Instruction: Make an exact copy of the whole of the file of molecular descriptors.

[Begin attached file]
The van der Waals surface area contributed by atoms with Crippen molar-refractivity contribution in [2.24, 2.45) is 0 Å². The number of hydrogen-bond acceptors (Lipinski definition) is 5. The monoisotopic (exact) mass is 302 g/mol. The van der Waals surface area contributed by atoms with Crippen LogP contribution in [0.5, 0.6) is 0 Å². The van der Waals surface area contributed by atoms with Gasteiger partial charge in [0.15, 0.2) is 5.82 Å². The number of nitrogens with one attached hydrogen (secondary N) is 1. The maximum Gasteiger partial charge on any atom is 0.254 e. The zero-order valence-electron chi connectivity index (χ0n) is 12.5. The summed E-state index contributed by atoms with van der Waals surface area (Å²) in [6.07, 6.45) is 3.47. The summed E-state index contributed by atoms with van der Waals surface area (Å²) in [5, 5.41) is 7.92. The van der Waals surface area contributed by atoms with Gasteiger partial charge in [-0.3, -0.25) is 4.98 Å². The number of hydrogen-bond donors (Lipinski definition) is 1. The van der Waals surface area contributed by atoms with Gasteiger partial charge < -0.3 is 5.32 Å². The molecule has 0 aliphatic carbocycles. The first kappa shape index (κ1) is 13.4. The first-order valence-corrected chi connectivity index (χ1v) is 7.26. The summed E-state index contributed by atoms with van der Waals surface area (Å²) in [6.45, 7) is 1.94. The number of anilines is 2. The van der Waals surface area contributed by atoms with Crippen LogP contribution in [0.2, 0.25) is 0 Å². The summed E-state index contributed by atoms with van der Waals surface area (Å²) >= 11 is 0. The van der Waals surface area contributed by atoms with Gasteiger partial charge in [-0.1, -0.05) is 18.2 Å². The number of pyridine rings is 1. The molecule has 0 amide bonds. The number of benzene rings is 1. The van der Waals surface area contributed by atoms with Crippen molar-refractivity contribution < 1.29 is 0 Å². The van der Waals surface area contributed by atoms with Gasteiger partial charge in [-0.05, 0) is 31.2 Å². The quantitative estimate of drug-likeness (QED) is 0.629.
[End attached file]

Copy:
The van der Waals surface area contributed by atoms with Crippen molar-refractivity contribution in [2.24, 2.45) is 0 Å². The number of hydrogen-bond acceptors (Lipinski definition) is 5. The monoisotopic (exact) mass is 302 g/mol. The van der Waals surface area contributed by atoms with Crippen LogP contribution in [0.5, 0.6) is 0 Å². The van der Waals surface area contributed by atoms with Gasteiger partial charge in [0.15, 0.2) is 5.82 Å². The number of nitrogens with one attached hydrogen (secondary N) is 1. The maximum Gasteiger partial charge on any atom is 0.254 e. The zero-order valence-electron chi connectivity index (χ0n) is 12.5. The summed E-state index contributed by atoms with van der Waals surface area (Å²) in [6.07, 6.45) is 3.47. The summed E-state index contributed by atoms with van der Waals surface area (Å²) in [5, 5.41) is 7.92. The van der Waals surface area contributed by atoms with Gasteiger partial charge in [-0.3, -0.25) is 4.98 Å². The number of hydrogen-bond donors (Lipinski definition) is 1. The van der Waals surface area contributed by atoms with Gasteiger partial charge < -0.3 is 5.32 Å². The molecule has 0 aliphatic carbocycles. The first kappa shape index (κ1) is 13.4. The first-order valence-corrected chi connectivity index (χ1v) is 7.26. The summed E-state index contributed by atoms with van der Waals surface area (Å²) in [6.45, 7) is 1.94. The number of anilines is 2. The van der Waals surface area contributed by atoms with Crippen LogP contribution in [0.2, 0.25) is 0 Å². The summed E-state index contributed by atoms with van der Waals surface area (Å²) >= 11 is 0. The van der Waals surface area contributed by atoms with Gasteiger partial charge in [-0.1, -0.05) is 18.2 Å². The number of pyridine rings is 1. The molecule has 0 amide bonds. The number of benzene rings is 1. The van der Waals surface area contributed by atoms with Crippen molar-refractivity contribution < 1.29 is 0 Å². The van der Waals surface area contributed by atoms with Gasteiger partial charge in [-0.05, 0) is 31.2 Å². The quantitative estimate of drug-likeness (QED) is 0.629.